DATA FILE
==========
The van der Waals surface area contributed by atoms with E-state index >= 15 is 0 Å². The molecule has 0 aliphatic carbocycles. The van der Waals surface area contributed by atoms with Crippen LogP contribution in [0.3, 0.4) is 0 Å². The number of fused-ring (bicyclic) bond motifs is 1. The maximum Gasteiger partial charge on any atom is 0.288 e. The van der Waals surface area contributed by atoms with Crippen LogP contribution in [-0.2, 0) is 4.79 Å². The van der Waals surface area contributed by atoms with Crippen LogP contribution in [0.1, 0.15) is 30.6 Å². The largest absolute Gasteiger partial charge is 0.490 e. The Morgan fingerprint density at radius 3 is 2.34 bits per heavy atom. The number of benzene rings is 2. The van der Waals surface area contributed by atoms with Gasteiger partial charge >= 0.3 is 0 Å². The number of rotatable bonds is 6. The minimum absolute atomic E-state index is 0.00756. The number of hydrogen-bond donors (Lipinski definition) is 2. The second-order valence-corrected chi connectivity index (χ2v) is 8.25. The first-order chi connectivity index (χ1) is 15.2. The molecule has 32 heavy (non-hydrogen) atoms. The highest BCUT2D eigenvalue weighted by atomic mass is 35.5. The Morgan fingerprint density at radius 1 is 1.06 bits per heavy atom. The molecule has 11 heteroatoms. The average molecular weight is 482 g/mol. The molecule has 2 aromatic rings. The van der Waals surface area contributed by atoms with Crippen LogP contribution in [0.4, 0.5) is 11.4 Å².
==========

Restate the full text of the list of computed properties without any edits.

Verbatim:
The van der Waals surface area contributed by atoms with E-state index >= 15 is 0 Å². The molecule has 0 aliphatic carbocycles. The van der Waals surface area contributed by atoms with Crippen LogP contribution in [0.3, 0.4) is 0 Å². The number of fused-ring (bicyclic) bond motifs is 1. The maximum Gasteiger partial charge on any atom is 0.288 e. The van der Waals surface area contributed by atoms with Crippen LogP contribution in [-0.2, 0) is 4.79 Å². The van der Waals surface area contributed by atoms with Crippen LogP contribution in [0.1, 0.15) is 30.6 Å². The largest absolute Gasteiger partial charge is 0.490 e. The Morgan fingerprint density at radius 3 is 2.34 bits per heavy atom. The number of benzene rings is 2. The van der Waals surface area contributed by atoms with Gasteiger partial charge >= 0.3 is 0 Å². The number of rotatable bonds is 6. The minimum absolute atomic E-state index is 0.00756. The number of hydrogen-bond donors (Lipinski definition) is 2. The second-order valence-corrected chi connectivity index (χ2v) is 8.25. The first-order chi connectivity index (χ1) is 15.2. The molecule has 32 heavy (non-hydrogen) atoms. The highest BCUT2D eigenvalue weighted by atomic mass is 35.5. The Morgan fingerprint density at radius 1 is 1.06 bits per heavy atom. The molecule has 11 heteroatoms. The average molecular weight is 482 g/mol. The molecule has 2 aromatic rings. The van der Waals surface area contributed by atoms with Crippen LogP contribution in [0.4, 0.5) is 11.4 Å².